Reflections on Character Education From a Former Secondary School Teacher

Before coming to the Jubilee Centre for Character and Virtues, I spent three years training and working as a secondary school teacher. Working in this role fuelled my conviction for character education within schools and allowed me valuable insight into the concerns that teachers have about the idea of its implementation. This blog explores those... Continue Reading →

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Developing Character Skills in Schools – A Teacher’s Response

The teaching profession's reaction to the recent publication of the Department of Education’s (DfE) report Developing Character Skills in Schools can best be described as mixed. The survey, the DfE’s first foray into the field of empirical research on character education provision, was completed by 880 education institutes, and the report has produced some interesting... Continue Reading →

Character Education in East Asia and England

The goals of character building in East Asian countries is often presented as a shared cultural construct and positioned within an East-West dichotomy. However, it is not at all clear that East Asian forms of character education are as easily identifiable and distinct or that they always transcend national and cultural values. The former Secretary... Continue Reading →

Practice makes perfect in a school of virtue

University of Birmingham School principal Michael Roden talks to Richard McComb There cannot be many homework planners where one of the most prominent pages asks pupils: “What virtues have you shown today?” Below the question, embedded in a heart shape, are words such as kindness, courage, service, resilience, honesty, loyalty and kindness. Anchoring the page,... Continue Reading →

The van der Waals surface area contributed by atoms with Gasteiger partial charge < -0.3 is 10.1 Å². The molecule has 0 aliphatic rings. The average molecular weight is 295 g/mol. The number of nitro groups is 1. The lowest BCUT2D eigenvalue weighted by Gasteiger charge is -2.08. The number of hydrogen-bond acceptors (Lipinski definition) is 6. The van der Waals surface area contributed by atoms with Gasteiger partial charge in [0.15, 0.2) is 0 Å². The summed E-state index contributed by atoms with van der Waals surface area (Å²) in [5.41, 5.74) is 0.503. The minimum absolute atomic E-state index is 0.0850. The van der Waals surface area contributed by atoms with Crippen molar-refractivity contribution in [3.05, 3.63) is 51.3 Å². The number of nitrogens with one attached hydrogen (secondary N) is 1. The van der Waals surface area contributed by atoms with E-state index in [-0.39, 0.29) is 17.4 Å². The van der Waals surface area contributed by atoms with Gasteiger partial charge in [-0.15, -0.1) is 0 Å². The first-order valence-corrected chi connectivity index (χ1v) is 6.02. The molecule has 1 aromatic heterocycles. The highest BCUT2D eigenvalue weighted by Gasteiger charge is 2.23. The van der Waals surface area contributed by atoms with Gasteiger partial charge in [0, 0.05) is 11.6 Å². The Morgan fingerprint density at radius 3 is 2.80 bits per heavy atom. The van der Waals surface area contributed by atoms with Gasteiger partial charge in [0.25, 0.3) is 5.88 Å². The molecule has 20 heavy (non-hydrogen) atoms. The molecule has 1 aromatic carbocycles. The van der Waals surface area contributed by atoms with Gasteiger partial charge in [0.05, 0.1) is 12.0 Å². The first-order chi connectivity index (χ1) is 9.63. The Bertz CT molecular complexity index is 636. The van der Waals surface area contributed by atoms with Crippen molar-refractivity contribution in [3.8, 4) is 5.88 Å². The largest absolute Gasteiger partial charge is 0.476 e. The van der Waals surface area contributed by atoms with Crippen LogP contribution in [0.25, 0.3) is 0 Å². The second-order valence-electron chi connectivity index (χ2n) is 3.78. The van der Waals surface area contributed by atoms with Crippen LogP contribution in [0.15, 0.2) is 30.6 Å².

Teachers as Role Models: a classroom quandary

What is the most important moral lesson in a school’s character curriculum? According to American educational psychologist Thomas Lickona, it is the idea that teachers can only cultivate children’s character if they display it themselves. While we have all heard the mantra that virtue is first “caught” and then “taught”, I doubt whether the meaning... Continue Reading →

Virtue ethics and the modern-day nurse

A staff nurse enjoys working on a ward for the elderly but ongoing changes to the hospital regime means she has less time to spend with patients. There are fewer nurses on duty, she grows increasingly frustrated, stops enjoying her job and is worried that patient care is being comprised. The nurse’s worst fears are... Continue Reading →

It’s time to close the school “exam factories”

Educational assessment can seriously damage a child’s health in Britain’s modern schools system. At least, that is the belief of a union representing educational professionals. A recent survey by the Association of Teachers and Lecturers (ATL) suggests the mental health of children as young as six is being put at risk by overwhelming assessment stress.[i] What... Continue Reading →

The Rise of the Academy Chain

The Government’s recently announced commitment to ensure that ‘by 2020 every primary and secondary school in England will be, or be in the process of becoming, an academy’ has generated discussion, concern and questions. The academy programme was initially introduced by the Labour government in 2000 and aimed specifically to turn around schools that were... Continue Reading →

Dramatic Moral Conversions: Do They Exist?

In this blog posting, I will be asking you for your views and stories on a phenomenon that intrigues me: dramatic and sudden (in other words, ‘epiphanic’) moral conversions. On the road to Damascus, Saul – the rabid persecutor of early Christians – reportedly went through an experience that had a profound effect on his... Continue Reading →

A View From the Centre

Welcome to ‘Virtue Insight’, the Jubilee Centre blog. On this blog, we, the staff of the Jubilee Centre, will be posting reflections on issues that are close to our hearts and to the work that we are undertaking across the field of character and virtues.

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